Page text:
I’m often torn about whether carrying a cooking setup around is actually worth the added bulk and weight. Not only do cooking setups complicate packing they also add an element of faff time that can cause delay. After a hard day's riding when I'm ready to sleep, the last thing I want is to do is sit and cook a meal in the dark, and I’m happy to forego a wake-up coffee in favor of a mid-morning coffee shop stop. Plus any excuse to stop for fish and chips or a takeaway pizza is going to make a ride better in my books. This is personal preference though, and not a strict rule either, I have been on more than enough cold rides to know the invigorating power of a coffee to get the body moving in the morning. If a stove is included, the full setup must fit inside a 750ml mug to keep it as compact as possible.
Packed in the rear is the sleeping system. As temperatures in my scenario would probably not go below five degrees and would stay dry, I would opt for a bivy instead of a tent due to its lighter weight. This would be paired with a minimalist mat such as the Klymit Inertia Ozone (opens in new tab), which may look uncomfortable but if you are a back sleeper the webbed structure supports you in all the key areas and it has a built-in pillow. If you want a little extra comfort or are a side sleeper the Therm-a-Rest NeoAir XLite (opens in new tab) might be a better option. The sleeping bag size and weight would be an important factor although luckily sleeping bag ranges such as the Therm-a-rest Hyperion (opens in new tab), Rab Mythic (opens in new tab) and Sea To Summit Spark (opens in new tab) all offer comfort down to around 0 degrees Celsius, pack super small and weigh roughly 400g. Of course, opting for a bivy rather than a tent is going to be limiting though, so if the weather is looking poor I would opt for routes with alternative shelters such as mountain bothies, huts or hostels instead. However as this is an ultimate kit list where money is not important, it would be hard to look past the Terra Nova Laser Pulse Ultra 1 (opens in new tab) which has a staggering 490g pack weight.
The handlebar bag houses everything else, whether it’s casual campsite attire, spare riding clothing and other bits and bobs that need to be kept dry and don’t need to be accessed as much. Sizing down the handlebar bag size is beneficial as it reduces the front surface area and while aero may not always be the first consideration in bikepacking it can make a massive difference, especially if you’re plugging into a headwind for 50-plus miles.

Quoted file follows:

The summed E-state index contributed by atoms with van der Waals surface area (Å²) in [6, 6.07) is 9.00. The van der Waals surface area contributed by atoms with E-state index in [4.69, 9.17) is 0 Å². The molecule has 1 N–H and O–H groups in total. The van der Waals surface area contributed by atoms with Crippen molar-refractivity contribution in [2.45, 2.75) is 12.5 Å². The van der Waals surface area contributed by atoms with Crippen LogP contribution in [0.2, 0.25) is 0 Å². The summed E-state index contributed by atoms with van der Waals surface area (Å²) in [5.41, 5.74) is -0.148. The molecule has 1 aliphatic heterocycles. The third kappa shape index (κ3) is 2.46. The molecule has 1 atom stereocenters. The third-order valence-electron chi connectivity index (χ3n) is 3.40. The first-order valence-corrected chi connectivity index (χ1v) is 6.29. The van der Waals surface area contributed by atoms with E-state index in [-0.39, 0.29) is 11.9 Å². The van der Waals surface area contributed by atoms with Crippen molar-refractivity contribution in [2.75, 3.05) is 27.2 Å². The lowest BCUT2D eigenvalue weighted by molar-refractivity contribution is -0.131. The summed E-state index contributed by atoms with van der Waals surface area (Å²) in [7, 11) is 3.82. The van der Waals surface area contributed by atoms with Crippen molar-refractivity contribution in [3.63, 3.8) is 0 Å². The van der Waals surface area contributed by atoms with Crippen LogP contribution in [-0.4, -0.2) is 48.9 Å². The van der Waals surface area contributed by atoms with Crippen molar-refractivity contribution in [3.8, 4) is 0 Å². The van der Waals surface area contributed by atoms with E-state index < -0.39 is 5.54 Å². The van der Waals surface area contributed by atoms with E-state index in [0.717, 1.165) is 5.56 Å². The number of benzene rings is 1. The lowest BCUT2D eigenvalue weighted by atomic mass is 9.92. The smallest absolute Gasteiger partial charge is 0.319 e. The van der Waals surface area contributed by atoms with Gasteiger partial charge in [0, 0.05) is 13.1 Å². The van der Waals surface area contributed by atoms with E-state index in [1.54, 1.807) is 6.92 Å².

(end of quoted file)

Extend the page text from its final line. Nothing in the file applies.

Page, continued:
There are some bikepacking essentials that can be easily overlooked but should be part of any ultimate bikepacking setup. Items like a water filter, toilet paper, biodegradable wet wipes, first aid kit, spare Voile (opens in new tab) or Velcro straps and zip lock bags are all basic items but are worth their weight in gold out on the trail.
There are a few other vital items that should be touched upon when compiling the ultimate bikepacking setup. Even with the best-laid plans, you need to consider the possibility that you will be riding in the dark, choosing the best mountain bike lights or opting for a dynamo setup for gravel or road will keep you moving after the sun goes down but you aren’t at the camp spot yet. Choosing the best GPS for navigation and ride recording is also important, for ease of use we like the Wahoo Roam (opens in new tab) or alternatively, Garmin’s 1030 Plus (opens in new tab) is packed with features and has a massive claimed 48-hour battery life in its most efficient settings. Whichever GPS you choose, make sure it has enough battery life to record a full day of riding, good mapping and doesn’t require a connection to the internet to load routes.
3. Riding clothing
When bikepacking you need to dress for success. Since you are out all day and sometimes into the night, it's possible to experience a wide range of temperatures and weathers, even on a mild day. There are some key products that will make the difference between being a rider on the storm or a rider on the train.
Starting with the outer layers, for an ultimate setup, it has to be a jacket made from Gore’s Shakedry material. The packability, breathability and waterproofness are unmatched and Gore licenses the material out so there is a range of jackets from other manufacturers as well such as 7Mesh (opens in new tab), Rapha (opens in new tab) or Castelli (opens in new tab), although if you want more of an MTB fit then Gore’s Shakedry options (opens in new tab) are the best. A packable down jacket will greatly increase post-ride warmth with a small pack size and can be used on the bike if it is very chilly. Options like Patagonia’s Ultralight Down Jacket (opens in new tab) or Big Agnes Shovelhead Down Jacket (opens in new tab) don’t come cheap but are high quality.
The rest of my ultimate bikepacking clothing would be a mixture of merino layers that are hard-wearing, comfortable day after day and thanks to merino’s natural qualities perform across a wide range of temperatures or when wet. These would be complemented with arm warmers, leg warmers, gloves and a buff to increase versatility as much as possible. An extra base layer, small shorts and socks for sleeping in add an extra emergency layer. My last must-have is a cozy hat to keep the head warm in the bivy bag.